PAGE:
How to recover from an affair – from a new haircut to keeping a diary

CAN you ever recover from an affair? Rather than destroying a relationship, cheating can often lead to a stronger and happier marriage.

Top divorce lawyer Ayesha Vardag reckons we need to adopt a more relaxed French attitude towards affairs.

Vardag, 53, who has been married to her second husband for seven years said: “If he had an affair, I’d like to think I’d be able to turn a blind eye, breeze past it and keep our marriage together, for all of the good things we have built together.”

So, with adultery the most common reason for divorce in England and Wales, is there a way of getting over a partner having an affair?

From a new haircut to a new regime on chores, relationship expert Kate Taylor gives her tips on how you and your other half can move on . . . 

1. Take care of yourself

YOU’RE not needy or uncool if you find it impossible to – as Ayesha suggests – just “breeze past” your partner’s affair.

Emotional pain hits our brain in the same way that physical pain does, and nobody would expect you to “breeze past” a broken leg.

The first step in emotional healing is to face, and feel, your pain. Follow Beyonce’s lead; her album Lemonade was all about hubby Jay Z’s cheating.

The faster you move through the first four stages of grief as described by Elizabeth Kubler Ross – Denial, Anger, Bargaining and Depression – the faster you’ll reach the final stage: Acceptance.

2. Renegotiate relationship

WHEN someone in a couple is unfaithful, the original relationship finishes.

But if you want to carry on, you have to build a whole new relationship together – and everything is up for renegotiation.

Avoid the temptation to demand you get your own way because your partner cheated. Instead, fix the niggling issues that caused either of you to feel resentful and unheard.

After Jada Pinkett Smith admitted an “entanglement” with rapper August Alsina, even husband Will Smith acknowledged the pair’s relationship was stronger.

He said: “We have really gotten to that new place of unconditional love.”

3. Cut off your old lover

FOR your relationship to succeed, your partner has to stop all contact with their fling. And so do you.

Just look at Sharon Osbourne after 2016 revelations Ozzy had an affair with his hairdresser.

She said: “If he had an emotional attachment to another woman that’s when there is no saving a marriage.

“But if it’s just whatever she did, whatever you did to her, next, don’t even know the name… see you, bye.”

Block them on social media, delete any messages, and tell any mutual friends you never want to hear about them again, even if you beg.

Which you probably will, after a bottle of wine at 4am.

4. Reinvent your look…a bit

GIVING yourself a makeover, however small, is proven to give you a morale-boosting lift.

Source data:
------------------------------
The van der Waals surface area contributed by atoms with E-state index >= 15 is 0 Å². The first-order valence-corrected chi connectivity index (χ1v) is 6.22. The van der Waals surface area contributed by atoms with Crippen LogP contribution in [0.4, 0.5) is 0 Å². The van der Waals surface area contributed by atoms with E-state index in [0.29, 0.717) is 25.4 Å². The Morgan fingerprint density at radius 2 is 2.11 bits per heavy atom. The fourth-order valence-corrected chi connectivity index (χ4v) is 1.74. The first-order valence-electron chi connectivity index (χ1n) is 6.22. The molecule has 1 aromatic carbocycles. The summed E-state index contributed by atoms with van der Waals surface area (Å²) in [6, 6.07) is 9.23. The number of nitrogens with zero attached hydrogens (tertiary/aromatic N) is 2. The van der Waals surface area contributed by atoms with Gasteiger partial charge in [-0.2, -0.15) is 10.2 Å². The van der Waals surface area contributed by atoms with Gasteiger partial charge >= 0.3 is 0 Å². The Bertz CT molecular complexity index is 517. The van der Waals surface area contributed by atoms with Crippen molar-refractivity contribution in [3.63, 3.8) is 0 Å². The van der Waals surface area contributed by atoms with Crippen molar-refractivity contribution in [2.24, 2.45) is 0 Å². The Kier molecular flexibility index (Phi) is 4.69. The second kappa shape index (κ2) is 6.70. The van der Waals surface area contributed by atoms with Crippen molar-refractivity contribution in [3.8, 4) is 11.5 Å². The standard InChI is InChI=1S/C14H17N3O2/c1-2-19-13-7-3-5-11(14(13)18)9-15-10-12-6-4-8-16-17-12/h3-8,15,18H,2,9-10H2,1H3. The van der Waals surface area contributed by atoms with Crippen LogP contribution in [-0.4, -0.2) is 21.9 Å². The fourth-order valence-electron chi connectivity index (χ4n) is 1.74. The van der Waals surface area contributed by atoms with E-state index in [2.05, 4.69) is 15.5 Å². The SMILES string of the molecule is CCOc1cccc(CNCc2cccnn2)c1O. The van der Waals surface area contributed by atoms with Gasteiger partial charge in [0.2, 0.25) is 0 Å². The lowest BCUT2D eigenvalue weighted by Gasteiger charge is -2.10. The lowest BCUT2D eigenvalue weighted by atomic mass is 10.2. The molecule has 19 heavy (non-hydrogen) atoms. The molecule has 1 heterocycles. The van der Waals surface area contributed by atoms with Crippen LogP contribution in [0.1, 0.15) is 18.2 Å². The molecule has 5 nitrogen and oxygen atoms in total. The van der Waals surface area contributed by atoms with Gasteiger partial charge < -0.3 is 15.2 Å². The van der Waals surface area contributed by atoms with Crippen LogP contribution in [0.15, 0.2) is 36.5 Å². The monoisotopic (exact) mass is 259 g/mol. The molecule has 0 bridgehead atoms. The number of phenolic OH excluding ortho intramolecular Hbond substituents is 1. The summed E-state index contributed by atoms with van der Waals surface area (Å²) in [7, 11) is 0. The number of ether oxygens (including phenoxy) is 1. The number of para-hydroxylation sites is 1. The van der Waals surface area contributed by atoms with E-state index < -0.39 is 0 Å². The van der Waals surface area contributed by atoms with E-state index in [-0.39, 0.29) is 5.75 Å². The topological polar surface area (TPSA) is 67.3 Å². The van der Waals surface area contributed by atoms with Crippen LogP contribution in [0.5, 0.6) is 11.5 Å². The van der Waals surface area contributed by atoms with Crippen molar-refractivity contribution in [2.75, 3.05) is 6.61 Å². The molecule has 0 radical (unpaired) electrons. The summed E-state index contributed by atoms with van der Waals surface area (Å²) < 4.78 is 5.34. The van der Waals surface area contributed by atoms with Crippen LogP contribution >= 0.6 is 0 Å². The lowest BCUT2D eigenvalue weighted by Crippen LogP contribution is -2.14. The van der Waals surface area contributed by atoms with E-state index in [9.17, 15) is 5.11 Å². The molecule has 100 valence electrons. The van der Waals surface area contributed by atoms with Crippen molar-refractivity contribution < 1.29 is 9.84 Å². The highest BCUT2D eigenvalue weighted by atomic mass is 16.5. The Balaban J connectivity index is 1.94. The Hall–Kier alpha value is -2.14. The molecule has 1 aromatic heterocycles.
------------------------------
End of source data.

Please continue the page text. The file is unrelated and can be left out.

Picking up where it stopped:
Research by Northwestern University in Illinois found getting a haircut during times of emotional distress does give people a psychological lift. But don’t go mad.

Other research found that our self-regulation skills are impaired when we’re feeling intense emotions like sadness or anger.

So this might feel like the perfect time to update your mousey bob to a purple pixie cut, or to get ‘BULLETPROOF’ tattooed on your neck, but trust me – it’s not. Update your look gently.

5. Find people you can confide in

IF you do stay together, you probably won’t want to ruin your partner’s reputation among your social circle.

But you will still need people that know what you’re going through, so you can get support.

Cardi B stayed with rapper hubby Offset after he cheated. She said: “I decided to stay and work together with him, people were so mad at me.”

Talk to your calmest friends, who have been married a long time and will have weathered their own storms.

Find support groups online, such as, or look into individual counselling, even if you’re having marriage therapy.

6. Be prepared for 'trauma'

SUFFERING a severe emotional shock, like discovering infidelity, can trigger symptoms of post-traumatic stress disorder.

You might feel you’re in a constant state of high alert, hyper-aware to any approaching dangers. Or you’ll start suffering from panic attacks.

Or you’ll be plagued by flashbacks about discovering the affair, or picturing what your partner did.

Try mindfulness techniques, like deep breathing for one minute, or using a “grounding technique” such as describing your surroundings out loud. Talk to your GP if you suffer from panic attacks or insomnia.

7. Set some new shared goals

THE most bonding thing you can do as a post-affair couple is to set new shared goals together.

Throwing yourself into individual pursuits boosts your self-confidence, but avoid “you versus me” situations.

Start saving for a joint venture like a new house or a holiday, or try something new together every week, like a new cafe, TV show or walking route to rev up your brain’s dopamine levels and help you feel happier.

And talk. If you’re scared your conversations about the affair could go on for ever, set an agreed time to talk about it with definite start and stop times.

8. Keep a diary to vent feelings

RECOVERY takes time.

It is not a linear process, and some days you will feel the worst is behind you – the next day you might feel like you are right back at the beginning again.

Start keeping a diary where you can vent out how you’re feeling and describe your efforts to move forwards.

Writing things down will help your mood, plus re-reading it later will help you realise how much progress you’ve made. I wouldn’t expect anyone to “breeze past” an affair.

But you will recover, even if that’s in a slow, but steady way.

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